9) Part personal question. My answer: Samuel told the Israelites to give up their foreign gods. When they did, he interceded for them with the Lord, offering up burnt sacrifices. He prayed for the people on Israel’s behalf and he served as judge for the people and priest as well. Give up idols and reflect God wherever we are. We need to pray for others and intercede for them with God if need be.

10) They gave up their foreign gods. They confessed their sins. They relied on God when threatened by the Philistines. They had faith. God defeated the Philistines for them and gave them lasting peace. God answered their prayers.

11) In chapter 4, the Israelites demanded God to be with them. They put their faith in the ark, an object, not God. Their hearts were twisted and not fully with the Lord. They were prideful. In chapter 7, they entreated God to be with them. They put their faith in God. They confessed their sins. Their hearts were full of faith. We learn we have to have true faith if we want God to fight our battles for us. We have to ask God, not demand God to help us.

Conclusions: BSF Study Questions People of the Promised Land 1 Lesson 8, Day 4: 1 Samuel 7:

Once your heart is right for God, He is there. All the pieces come together. He protects and saves and prospers. It’s as simple as believing faith in Him.

End Notes BSF Study Questions People of the Promised Land 1 Lesson 8, Day 4: 1 Samuel 7:

Image result for 1 samuel 7The ark did not rest in the temple; instead, it rested in the house of Abinadab.

For 20 years, the people weren’t right with God. Their cities were in ruins, their armies were defeated, and they were under Philistine domination. They refused to turn to Him.

Where was Samuel for all this time?

God raised up Samuel as a prophet and a judge (1 Samuel 4:1). Yet Samuel was strangely absent from the whole Ark of the Covenant fiasco. 1 Samuel 4:1 is the last place Samuel was mentioned, right before Israel schemed to use the ark as a good luck charm in battle. We don’t know where Samuel was but presumably in training still.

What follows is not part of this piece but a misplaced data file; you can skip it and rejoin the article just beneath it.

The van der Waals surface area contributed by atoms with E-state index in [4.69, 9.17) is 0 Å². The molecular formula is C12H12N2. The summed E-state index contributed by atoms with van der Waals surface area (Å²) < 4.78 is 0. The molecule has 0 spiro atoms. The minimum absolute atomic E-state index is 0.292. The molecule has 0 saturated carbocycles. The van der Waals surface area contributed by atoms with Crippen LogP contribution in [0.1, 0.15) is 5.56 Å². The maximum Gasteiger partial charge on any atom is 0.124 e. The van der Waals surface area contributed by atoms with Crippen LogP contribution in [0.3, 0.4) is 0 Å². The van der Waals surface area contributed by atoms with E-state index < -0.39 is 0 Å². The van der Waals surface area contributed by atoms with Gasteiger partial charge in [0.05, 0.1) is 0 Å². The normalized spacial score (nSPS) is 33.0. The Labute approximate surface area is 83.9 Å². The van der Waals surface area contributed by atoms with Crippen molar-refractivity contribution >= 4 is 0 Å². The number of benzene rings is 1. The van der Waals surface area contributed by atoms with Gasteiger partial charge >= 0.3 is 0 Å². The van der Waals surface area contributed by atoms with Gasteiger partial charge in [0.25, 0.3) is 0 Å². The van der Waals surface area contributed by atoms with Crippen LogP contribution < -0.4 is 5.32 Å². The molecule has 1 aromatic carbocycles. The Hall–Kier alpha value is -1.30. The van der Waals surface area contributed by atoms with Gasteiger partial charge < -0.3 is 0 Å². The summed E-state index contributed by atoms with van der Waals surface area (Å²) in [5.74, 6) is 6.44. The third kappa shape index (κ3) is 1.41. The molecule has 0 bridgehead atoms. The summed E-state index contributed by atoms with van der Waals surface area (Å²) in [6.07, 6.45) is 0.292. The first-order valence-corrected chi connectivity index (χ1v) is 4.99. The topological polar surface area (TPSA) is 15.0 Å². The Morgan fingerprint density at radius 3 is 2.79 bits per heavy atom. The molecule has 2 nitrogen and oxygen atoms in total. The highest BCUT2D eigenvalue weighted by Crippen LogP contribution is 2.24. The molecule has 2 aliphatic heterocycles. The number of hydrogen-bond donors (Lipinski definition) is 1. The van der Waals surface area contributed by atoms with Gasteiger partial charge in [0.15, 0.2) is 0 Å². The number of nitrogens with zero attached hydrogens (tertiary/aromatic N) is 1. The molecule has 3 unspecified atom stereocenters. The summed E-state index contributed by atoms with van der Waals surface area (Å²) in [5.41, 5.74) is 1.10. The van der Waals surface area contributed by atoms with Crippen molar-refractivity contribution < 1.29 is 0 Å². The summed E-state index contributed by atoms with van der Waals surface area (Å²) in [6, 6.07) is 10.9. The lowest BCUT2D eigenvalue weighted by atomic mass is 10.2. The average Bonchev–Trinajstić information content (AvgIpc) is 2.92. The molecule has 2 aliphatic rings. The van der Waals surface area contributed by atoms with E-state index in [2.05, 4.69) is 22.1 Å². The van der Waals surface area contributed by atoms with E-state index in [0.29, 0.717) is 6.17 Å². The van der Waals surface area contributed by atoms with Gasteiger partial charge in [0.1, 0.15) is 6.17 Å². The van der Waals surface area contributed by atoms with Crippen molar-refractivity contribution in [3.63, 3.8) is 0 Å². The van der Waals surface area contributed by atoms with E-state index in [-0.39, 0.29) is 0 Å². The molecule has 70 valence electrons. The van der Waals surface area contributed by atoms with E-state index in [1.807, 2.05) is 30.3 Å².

What was important about repenting to the Lord?

Samuel called the nation to repentance.

  • The repentance had to be inward (with all your hearts) and
  • Outward (put away the foreign gods).

The inward was more important than the outward, and it had to come first. That is why Samuel first called Israel to return with all your hearts, then told them to put away the foreign gods.

However, inward repentance is a secret thing. It is hidden. No one can really “see” the heart of another. Yet the inward was proved by the outward. We can know if Israel did return with all your hearts by seeing if they really did put away the foreign gods.

The Israelites were serving two gods and thought they weren’t rejecting him because of this. They felt they only added the worship of other gods to their worship of the LORD. Samuel called on Israel to turn their backs on these other gods and serve Him only.

Baal was attractive because he was thought to be the god of weather, bringing good crops and financial success. Ashtoreth was attractive because she was thought to be the goddess of fertility, thus connected to love and sex.

Why Mizpah?

  • This is where Jacob separated from Laban (Genesis 31:49) and was the gathering place for a repentant Israel in Judges 20:1. This was a place remembered for separation and repentance.
  • This showed the spiritual need Israel felt at the time. They expressed their repentance both by putting away the bad and by pursuing the good.

A ceremonial pouring of water demonstrated the soul poured out before the LORD. It was an expression of emptiness and need. Lamentations 2:19Arise, cry out in the night, at the beginning of the watches; pour out your heart like water before the face of the Lord.

Israel also expressed their sorrow over their sin by fasting (a message that nothing else really mattered except getting right with God) and by confession (a straightforward claim of guilt and responsibility).

1 John 1:5-10 makes it clear that confession is vital to maintain relationship with God. As God convicts us of sin or sins that hinder fellowship with Him, we must confess it and receive forgiveness and cleansing for our relationship with God to continue without hindrance.

“We have sinned against the LORD.” This is almost exactly what David said when he was confronted with his sin in 2 Samuel 12:13.

With God fighting for them, Israel was invincible. Small faith in the true and living God is more powerful than strong faith in a lie.

How 1 Samuel 4 is different from 1 Samuel 7:

Image result for 1 samuel 7The last time Israel was in this kind of situation they said, “Let’s get the Ark of the Covenant and take it into battle with us. Then we can’t lose!” Now they are much wiser before the LORD, and instead of trusting in the ark they did the right thing and asked Samuel to cry out to the LORD our God for us.

The battle was won before it began because the LORD answered Samuel.

The Bible speaks of Samuel as a mighty man of prayer: Samuel was among those who called upon His name; they called upon the LORD, and He answered them. (Psalm 99:6)

God not only sent thunder, He also sent confusion to the Philistines and confidence to Israel.

Samuel was:

  • A man of faith
  • A man of peace
  • A man of military prowess
  • A servant
  • A man of prayer
  • A man of hard work
  • A judge
  • A leader